A common complaint with my clients is that they don’t have enough time to do the things they really want to do. Time is a precious commodity. We are all so busy with our work, our relationships, our volunteer activities and all of our other obligations that there isn’t time for anything else. How did we get so busy?
I find that almost everyone I know is over-committed, but then will agree to do one more thing: making cookies for a child’s classroom, adding one more appointment to a full day, making one more phone call. They don’t eat their lunch in order to finish a project, or go to bed late because of reading that report, or wake up an hour early to just get to work on time and fulfill all those obligations. The real problem is that when we get so busy, the things we drop are generally the things we do to take care of ourselves.
Energy is like a gas tank. When it gets low, you need to fill it up or it will run out, and your car (you) stops working. You get sick or you just can’t get out of bed in the morning, you’re tired all the time, you overeat. Your gas tank is empty. How are you going to fill it up? Tomorrow or the next day, it will be empty again. How will you fill it up then?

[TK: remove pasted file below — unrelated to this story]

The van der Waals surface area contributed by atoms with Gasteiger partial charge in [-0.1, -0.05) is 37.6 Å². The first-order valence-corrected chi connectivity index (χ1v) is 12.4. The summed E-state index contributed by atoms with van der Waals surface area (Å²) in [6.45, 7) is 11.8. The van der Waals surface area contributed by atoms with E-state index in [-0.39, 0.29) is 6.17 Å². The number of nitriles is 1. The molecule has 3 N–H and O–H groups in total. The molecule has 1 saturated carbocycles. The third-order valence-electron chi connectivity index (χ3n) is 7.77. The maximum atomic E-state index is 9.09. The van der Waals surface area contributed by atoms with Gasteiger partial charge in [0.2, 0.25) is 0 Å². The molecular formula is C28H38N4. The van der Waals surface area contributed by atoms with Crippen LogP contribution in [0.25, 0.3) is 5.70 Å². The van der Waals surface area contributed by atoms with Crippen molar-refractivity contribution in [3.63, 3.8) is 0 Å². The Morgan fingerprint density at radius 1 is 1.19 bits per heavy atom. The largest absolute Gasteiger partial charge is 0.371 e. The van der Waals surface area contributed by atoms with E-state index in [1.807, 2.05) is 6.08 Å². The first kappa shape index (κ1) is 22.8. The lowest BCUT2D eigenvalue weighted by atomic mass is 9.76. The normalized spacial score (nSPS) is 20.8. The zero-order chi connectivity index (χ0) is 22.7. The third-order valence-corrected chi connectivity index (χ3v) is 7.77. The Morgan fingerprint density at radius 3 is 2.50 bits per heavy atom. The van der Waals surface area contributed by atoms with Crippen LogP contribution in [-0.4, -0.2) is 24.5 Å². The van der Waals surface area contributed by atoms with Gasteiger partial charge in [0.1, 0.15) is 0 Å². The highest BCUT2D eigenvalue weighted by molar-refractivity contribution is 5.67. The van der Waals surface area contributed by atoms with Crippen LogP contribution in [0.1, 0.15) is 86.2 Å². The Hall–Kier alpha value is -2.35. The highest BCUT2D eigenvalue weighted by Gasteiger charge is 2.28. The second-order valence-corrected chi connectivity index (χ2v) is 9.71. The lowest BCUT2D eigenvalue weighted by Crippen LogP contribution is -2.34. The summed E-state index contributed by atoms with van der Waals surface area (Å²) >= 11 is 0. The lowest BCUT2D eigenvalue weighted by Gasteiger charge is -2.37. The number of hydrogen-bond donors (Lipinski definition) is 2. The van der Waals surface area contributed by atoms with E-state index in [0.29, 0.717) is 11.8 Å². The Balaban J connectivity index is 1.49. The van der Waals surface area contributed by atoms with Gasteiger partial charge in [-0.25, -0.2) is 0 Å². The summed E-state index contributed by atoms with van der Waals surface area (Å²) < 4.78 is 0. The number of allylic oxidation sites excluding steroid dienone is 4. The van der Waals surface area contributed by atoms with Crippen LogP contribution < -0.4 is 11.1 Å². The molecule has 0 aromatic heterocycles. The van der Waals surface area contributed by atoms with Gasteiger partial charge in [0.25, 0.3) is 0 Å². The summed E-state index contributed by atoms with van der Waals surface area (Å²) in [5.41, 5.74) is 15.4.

Taking care of yourself is just as important as taking care of everyone else. In fact, if you don’t take care of yourself you won’t be able to take care of anyone else. But where will you find the time? Often, in order to have the time do something, we must stop doing something else. It doesn’t have to be a big thing. What can you stop doing for ten minutes and have those ten minutes to meditate or listen to music or have a cup of tea? Will you check e-mail less often? Will you turn off the television? Will you wait to put in the laundry until after the kids get home? Will you leave that text unanswered until you’re finished having your time?
Find a little time every day to do something just for you. Be selfish. Don’t let others interrupt your time. See how much you fill up your gas tank, and then notice how a full gas tank allows you to be more patient and thoughtful and saves you time by not repeating things you’ve already done.